We conclude that in the field of public education the doctrine of “separate but equal “ has no place. Separate educational facilities are inherently unequal. therefore, we hold that the plaintiffs and other similarly situated for whom the actions have been brought are by reason of the segregation complained of, deprived of the equal protection of the laws guaranteed by the Fourteenth Amendment…
Chief Justice Earl Warren on Brown v. Education (347 U.S. 483)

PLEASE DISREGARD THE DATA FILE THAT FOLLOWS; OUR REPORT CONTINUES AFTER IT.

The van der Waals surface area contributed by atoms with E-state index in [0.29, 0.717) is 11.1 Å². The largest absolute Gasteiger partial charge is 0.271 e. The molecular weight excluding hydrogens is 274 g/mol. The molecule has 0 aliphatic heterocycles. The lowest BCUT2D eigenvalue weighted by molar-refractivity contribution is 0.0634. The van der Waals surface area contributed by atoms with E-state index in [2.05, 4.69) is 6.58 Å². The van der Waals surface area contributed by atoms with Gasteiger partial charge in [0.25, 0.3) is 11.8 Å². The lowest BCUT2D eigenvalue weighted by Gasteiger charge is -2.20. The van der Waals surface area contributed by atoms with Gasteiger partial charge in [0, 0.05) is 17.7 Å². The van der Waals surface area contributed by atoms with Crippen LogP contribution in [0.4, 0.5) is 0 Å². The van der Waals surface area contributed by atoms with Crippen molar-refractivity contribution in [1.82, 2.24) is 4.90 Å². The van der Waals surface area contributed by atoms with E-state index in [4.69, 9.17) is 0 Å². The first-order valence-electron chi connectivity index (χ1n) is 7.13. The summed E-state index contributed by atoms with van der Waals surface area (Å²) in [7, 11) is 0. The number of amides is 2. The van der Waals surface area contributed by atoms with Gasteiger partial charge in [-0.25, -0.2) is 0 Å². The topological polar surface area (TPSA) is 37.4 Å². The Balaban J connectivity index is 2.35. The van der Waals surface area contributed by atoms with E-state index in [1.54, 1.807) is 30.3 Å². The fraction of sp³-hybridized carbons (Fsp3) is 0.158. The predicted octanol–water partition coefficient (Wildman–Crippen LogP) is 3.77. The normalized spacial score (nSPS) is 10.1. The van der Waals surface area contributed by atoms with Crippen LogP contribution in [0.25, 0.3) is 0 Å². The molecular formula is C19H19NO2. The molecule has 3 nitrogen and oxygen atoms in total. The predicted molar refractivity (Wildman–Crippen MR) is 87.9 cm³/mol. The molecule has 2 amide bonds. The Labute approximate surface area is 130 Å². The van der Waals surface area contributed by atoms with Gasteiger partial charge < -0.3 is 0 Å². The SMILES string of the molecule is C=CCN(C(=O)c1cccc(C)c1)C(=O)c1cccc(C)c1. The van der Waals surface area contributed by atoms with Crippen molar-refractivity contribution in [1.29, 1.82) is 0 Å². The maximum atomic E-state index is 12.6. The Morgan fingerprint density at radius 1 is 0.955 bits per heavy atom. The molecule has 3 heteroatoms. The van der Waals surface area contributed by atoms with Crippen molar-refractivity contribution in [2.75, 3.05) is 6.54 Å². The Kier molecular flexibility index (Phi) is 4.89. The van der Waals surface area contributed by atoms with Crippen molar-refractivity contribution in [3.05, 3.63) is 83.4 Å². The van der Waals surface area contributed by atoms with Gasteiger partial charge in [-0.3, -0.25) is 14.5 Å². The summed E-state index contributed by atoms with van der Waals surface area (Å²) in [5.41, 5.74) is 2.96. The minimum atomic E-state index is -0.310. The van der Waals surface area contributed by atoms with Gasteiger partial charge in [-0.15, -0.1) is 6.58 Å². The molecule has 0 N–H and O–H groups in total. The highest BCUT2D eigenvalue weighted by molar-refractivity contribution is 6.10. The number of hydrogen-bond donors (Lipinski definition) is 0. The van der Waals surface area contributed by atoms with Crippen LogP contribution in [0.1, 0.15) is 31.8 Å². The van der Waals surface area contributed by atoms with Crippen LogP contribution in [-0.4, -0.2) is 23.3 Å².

Brown v Board of Education of Topeka (1954) was a landmark U.S Supreme Court case in which the Courts declared state laws establishing separate public schools for black and white students to be unconstitutional.
Figure: Chief Justice Earl Warren on the Cover Page of Time Magazine (http://content.time.com/time/covers/0,16641,19531221,00.html)